The lawsuit also claims that Google violated the California Invasion of Privacy Act and California's constitutional right to privacy by tracking the location of users that disabled Location History on their device.
Google is facing a lawsuit for its collection of location data even when users turned off location services.
Google did not immediately respond on Monday to requests for comment. The new description does make the search giant's location data practices more transparent, but it does nothing to simplify or change internal policies.
As a result of the previously unknown practice, which was first exposed by the Associated Press last week, Google has now been sued by a man in San Diego.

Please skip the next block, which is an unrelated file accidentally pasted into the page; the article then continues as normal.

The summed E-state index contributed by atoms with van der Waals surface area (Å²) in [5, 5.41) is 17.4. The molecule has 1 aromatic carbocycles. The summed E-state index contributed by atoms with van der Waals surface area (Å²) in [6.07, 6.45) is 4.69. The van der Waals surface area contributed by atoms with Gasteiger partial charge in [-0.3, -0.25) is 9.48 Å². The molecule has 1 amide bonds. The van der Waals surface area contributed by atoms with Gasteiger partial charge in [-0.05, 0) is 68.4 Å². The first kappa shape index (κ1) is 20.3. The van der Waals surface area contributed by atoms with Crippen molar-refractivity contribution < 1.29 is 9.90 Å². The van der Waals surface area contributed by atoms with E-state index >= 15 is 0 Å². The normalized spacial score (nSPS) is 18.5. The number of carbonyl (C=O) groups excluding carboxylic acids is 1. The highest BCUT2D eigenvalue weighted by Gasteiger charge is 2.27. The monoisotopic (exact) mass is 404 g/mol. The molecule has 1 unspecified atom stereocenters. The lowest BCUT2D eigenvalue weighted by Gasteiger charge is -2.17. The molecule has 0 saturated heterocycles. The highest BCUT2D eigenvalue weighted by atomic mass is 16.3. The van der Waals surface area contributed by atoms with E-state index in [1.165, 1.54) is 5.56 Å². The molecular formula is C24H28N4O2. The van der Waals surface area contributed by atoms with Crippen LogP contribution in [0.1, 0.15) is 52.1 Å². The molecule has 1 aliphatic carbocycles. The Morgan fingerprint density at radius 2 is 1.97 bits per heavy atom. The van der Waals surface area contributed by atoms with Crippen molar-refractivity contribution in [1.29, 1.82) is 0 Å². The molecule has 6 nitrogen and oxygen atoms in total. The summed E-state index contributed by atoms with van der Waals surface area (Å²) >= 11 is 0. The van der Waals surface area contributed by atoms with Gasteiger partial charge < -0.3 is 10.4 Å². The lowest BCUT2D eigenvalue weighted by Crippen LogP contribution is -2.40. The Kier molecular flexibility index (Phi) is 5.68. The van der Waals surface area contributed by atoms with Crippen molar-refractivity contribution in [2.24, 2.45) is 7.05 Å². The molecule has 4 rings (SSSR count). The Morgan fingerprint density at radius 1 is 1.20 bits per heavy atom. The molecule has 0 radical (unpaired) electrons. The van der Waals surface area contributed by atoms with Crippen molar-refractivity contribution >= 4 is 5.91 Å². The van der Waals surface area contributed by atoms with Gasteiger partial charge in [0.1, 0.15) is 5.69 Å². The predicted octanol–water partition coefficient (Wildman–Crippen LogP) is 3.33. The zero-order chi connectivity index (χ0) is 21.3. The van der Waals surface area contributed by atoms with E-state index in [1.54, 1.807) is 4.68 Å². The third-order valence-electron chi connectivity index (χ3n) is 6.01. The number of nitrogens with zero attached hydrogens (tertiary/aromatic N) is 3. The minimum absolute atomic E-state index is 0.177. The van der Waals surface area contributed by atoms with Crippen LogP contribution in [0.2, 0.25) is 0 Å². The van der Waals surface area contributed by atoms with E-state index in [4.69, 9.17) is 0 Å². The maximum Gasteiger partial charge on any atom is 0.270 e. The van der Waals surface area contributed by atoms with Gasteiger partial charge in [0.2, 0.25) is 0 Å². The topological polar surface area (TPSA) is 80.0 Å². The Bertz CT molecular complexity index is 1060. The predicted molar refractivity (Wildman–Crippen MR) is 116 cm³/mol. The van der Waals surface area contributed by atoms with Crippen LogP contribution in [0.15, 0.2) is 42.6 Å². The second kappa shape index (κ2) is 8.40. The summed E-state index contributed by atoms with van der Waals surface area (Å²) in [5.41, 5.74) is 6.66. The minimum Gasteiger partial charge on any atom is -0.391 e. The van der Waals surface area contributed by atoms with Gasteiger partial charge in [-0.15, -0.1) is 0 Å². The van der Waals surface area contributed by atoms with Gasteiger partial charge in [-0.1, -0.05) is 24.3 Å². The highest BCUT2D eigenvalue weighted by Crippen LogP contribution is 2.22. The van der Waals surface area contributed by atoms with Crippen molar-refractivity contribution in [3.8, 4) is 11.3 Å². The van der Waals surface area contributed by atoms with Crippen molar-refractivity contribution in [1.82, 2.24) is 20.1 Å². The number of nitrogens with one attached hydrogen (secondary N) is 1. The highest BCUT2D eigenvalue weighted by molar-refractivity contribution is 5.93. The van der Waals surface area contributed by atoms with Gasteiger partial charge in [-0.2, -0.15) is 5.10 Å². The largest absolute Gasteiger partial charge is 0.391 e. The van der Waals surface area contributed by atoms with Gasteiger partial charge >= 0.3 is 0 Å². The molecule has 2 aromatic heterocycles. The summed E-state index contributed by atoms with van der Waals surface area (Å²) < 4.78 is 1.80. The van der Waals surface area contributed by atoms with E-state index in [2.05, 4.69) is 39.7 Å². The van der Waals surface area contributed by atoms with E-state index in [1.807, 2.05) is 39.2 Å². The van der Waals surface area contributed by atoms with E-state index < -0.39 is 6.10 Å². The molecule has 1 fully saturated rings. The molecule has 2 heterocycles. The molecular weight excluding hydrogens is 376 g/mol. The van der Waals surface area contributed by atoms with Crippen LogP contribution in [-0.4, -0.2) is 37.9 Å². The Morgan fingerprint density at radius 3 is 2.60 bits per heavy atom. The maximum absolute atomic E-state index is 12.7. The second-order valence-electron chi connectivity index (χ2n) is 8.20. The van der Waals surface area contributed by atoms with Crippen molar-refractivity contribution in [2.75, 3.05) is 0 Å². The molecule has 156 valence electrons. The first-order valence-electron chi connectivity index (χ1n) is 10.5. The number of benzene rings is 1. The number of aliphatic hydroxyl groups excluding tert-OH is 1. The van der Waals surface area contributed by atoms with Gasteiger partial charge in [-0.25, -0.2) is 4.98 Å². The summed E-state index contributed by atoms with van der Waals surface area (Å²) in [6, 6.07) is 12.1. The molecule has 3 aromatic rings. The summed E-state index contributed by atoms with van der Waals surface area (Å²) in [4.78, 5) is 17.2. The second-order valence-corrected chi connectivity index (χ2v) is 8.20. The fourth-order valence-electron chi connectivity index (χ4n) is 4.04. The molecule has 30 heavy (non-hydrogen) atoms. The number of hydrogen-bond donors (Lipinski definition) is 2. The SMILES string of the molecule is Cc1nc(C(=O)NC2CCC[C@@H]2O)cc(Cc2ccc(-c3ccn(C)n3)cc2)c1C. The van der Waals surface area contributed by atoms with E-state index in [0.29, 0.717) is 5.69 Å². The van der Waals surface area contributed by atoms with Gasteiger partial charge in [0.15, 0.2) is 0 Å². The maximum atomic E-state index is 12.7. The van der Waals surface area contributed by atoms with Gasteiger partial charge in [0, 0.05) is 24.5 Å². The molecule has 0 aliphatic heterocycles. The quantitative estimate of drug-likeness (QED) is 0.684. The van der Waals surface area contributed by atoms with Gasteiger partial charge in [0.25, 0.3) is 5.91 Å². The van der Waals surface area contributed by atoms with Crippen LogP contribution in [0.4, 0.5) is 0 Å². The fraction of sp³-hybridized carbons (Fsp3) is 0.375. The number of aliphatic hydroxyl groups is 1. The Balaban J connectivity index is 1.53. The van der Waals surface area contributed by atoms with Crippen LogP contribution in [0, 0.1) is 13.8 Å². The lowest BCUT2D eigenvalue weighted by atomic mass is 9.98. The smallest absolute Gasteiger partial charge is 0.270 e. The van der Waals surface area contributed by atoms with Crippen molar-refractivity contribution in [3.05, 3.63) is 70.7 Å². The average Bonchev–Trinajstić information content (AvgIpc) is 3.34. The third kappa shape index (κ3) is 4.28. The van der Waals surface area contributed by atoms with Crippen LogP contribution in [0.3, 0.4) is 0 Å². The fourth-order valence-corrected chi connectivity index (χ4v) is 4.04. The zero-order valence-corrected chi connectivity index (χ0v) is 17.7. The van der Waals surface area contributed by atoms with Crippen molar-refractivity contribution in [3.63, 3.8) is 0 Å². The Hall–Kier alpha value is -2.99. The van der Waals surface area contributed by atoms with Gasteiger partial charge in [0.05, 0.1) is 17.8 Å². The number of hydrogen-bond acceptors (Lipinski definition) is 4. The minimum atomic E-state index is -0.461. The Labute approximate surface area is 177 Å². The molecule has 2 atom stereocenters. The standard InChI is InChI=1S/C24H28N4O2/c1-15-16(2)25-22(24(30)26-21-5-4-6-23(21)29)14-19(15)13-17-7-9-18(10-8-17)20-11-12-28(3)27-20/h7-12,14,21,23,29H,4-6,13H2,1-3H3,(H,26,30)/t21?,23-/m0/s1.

The lawsuit alleged that Google intentionally misled users to believe they wouldn't be tracked at all by setting the feature to "Off".
The lawsuit argues that that Google had violated federal law outlined by the Federal Trade Commission as a "deceptive trade practice" by tracking each users' location after they attempted to block the feature by turning Location History off.
"Specifically, in that settlement Google previously agreed it would not misrepresent anything related to: "(1) the purposes for which it collects and uses covered information, and (2) the extent to which consumers may exercise control over the collection, use, or disclosure of covered information".
"Google represented that a user 'can turn off Location History at any time". "'With Location History off, the places you go are no longer stored.' This simply was not true".
Previous wording stated: "With Location History off, the places you go are no longer stored".
Here's the old language on the Location History help page.
The FTC has not formulated a formal response to EPIC's letter.